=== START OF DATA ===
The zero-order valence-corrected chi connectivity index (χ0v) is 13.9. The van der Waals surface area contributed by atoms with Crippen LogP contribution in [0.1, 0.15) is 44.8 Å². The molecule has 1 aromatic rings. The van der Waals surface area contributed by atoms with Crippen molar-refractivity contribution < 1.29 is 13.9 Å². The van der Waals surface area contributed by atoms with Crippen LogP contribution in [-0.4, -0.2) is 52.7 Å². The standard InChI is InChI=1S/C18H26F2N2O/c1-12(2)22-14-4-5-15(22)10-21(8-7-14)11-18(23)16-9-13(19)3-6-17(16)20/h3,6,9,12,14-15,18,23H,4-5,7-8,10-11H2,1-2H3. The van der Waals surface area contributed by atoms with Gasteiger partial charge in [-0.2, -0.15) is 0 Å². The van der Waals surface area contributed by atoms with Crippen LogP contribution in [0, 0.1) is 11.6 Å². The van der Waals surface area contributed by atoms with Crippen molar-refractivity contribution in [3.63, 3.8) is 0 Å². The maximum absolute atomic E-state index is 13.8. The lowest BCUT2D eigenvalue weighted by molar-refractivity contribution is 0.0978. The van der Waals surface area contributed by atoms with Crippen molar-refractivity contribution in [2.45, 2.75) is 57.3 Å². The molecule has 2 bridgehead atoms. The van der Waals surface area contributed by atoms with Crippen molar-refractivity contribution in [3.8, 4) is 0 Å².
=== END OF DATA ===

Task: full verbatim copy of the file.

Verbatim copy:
The zero-order valence-corrected chi connectivity index (χ0v) is 13.9. The van der Waals surface area contributed by atoms with Crippen LogP contribution in [0.1, 0.15) is 44.8 Å². The molecule has 1 aromatic rings. The van der Waals surface area contributed by atoms with Crippen molar-refractivity contribution < 1.29 is 13.9 Å². The van der Waals surface area contributed by atoms with Crippen LogP contribution in [-0.4, -0.2) is 52.7 Å². The standard InChI is InChI=1S/C18H26F2N2O/c1-12(2)22-14-4-5-15(22)10-21(8-7-14)11-18(23)16-9-13(19)3-6-17(16)20/h3,6,9,12,14-15,18,23H,4-5,7-8,10-11H2,1-2H3. The van der Waals surface area contributed by atoms with Gasteiger partial charge in [-0.2, -0.15) is 0 Å². The van der Waals surface area contributed by atoms with Crippen LogP contribution in [0, 0.1) is 11.6 Å². The van der Waals surface area contributed by atoms with Crippen molar-refractivity contribution in [3.63, 3.8) is 0 Å². The maximum absolute atomic E-state index is 13.8. The lowest BCUT2D eigenvalue weighted by molar-refractivity contribution is 0.0978. The van der Waals surface area contributed by atoms with Crippen molar-refractivity contribution in [2.45, 2.75) is 57.3 Å². The molecule has 2 bridgehead atoms. The van der Waals surface area contributed by atoms with Crippen molar-refractivity contribution in [3.8, 4) is 0 Å².